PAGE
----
When the parties met, the wife was working as a veterinary nurse and the husband was working as a solicitor. In 1996, the husband incorporated a company ("the Company"), a project on which he had been working for some years prior to this. In 1997 the company began trading. The husband ceased working as a solicitor and from then on worked full-time in the business. In February 2003 there was a management buy-out. The wife left her employment shortly before their child's birth and has not been in paid employment since then.


The wife's substantive application for ancillary relief was determined by the consent order of 6th April 2004. A side issue has been raised as to whether the husband gave full and frank disclosure for the purposes of that application and order. The husband's interest in the Company had been valued by an expert accountant, Mr. Walton, in late 2006. In January 2007 the husband had a meeting with the owners of another company called S. This led ultimately to the Company purchasing S in August 2004, in other words, following the making of the consent order. In correspondence, and in Mr. Cohen's skeleton argument, a question has been raised as to whether the husband's failure to disclose the meeting and subsequent developments prior to the final ancillary relief order constituted non-disclosure.


In his evidence the husband says that the developments which had taken place prior to the consent order were not sufficient as to merit their disclosure. They were no more than tentative developments and, further, the husband contends that the purchase of S did not affect the value ascribed to his interest in the Company by Mr. Walton.


It can be difficult to identify what developments in a company must be disclosed for the purposes of ancillary relief proceedings. At one level it could be said that everything which might have a material effect on the value of the shares in the company should be disclosed. This could easily be wholly impracticable because in many companies such events occur with great regularity. Companies can frequently be looking for or tendering for new business. If successful, the fortunes of the company might change significantly. But, again, it would be unrealistic to expect every tender or business proposal to be disclosed when they might lead to nothing. It would make the whole exercise too cumbersome and expensive. The disclosure line can be a difficult one to draw. However, in the present case, I am satisfied by the husband's evidence that the line had not been crossed so that there was any obligation on him to disclose additional information regarding the possible purchase of S by the Company.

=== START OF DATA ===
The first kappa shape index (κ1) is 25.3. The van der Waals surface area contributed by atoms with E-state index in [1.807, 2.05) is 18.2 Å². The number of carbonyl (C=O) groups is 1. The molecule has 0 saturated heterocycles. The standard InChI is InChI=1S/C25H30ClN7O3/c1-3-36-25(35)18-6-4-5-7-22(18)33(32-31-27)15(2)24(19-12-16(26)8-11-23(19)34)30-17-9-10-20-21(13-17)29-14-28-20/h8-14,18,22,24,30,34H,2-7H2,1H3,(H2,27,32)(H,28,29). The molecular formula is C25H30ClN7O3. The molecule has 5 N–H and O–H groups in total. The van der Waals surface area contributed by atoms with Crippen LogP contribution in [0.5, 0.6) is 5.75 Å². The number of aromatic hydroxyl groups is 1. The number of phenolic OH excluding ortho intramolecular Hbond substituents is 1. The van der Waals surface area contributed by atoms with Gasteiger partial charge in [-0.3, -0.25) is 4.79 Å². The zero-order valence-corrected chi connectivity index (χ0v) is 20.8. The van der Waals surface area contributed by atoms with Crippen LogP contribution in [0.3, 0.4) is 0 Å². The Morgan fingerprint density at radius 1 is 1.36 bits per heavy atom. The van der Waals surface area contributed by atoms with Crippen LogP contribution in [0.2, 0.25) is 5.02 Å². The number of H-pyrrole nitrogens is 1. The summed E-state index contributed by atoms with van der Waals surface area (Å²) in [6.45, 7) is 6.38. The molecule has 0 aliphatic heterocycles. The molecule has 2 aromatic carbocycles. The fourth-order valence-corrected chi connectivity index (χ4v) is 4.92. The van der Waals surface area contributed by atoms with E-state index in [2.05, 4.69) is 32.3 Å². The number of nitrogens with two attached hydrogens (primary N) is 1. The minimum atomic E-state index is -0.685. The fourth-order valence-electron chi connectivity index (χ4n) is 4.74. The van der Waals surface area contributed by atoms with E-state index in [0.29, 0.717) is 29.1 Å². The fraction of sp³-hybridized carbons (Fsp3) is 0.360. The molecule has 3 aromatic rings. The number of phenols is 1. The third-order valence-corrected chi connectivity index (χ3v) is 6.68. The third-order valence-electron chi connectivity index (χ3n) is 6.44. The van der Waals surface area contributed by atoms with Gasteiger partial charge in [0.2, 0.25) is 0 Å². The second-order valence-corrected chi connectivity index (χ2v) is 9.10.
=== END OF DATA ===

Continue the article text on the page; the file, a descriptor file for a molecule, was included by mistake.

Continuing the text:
The parties' capital resources at the date of the consent order were as follows: the net equity in the former matrimonial home of approximately £130,000; the husband's interest in the Company which had been valued by Mr. Walton as being worth approximately £3.65 million, and a small pension fund. The husband's shares were unrealisable and there was minimal capacity to withdraw capital from the Company. His net income was £127,000 per annum.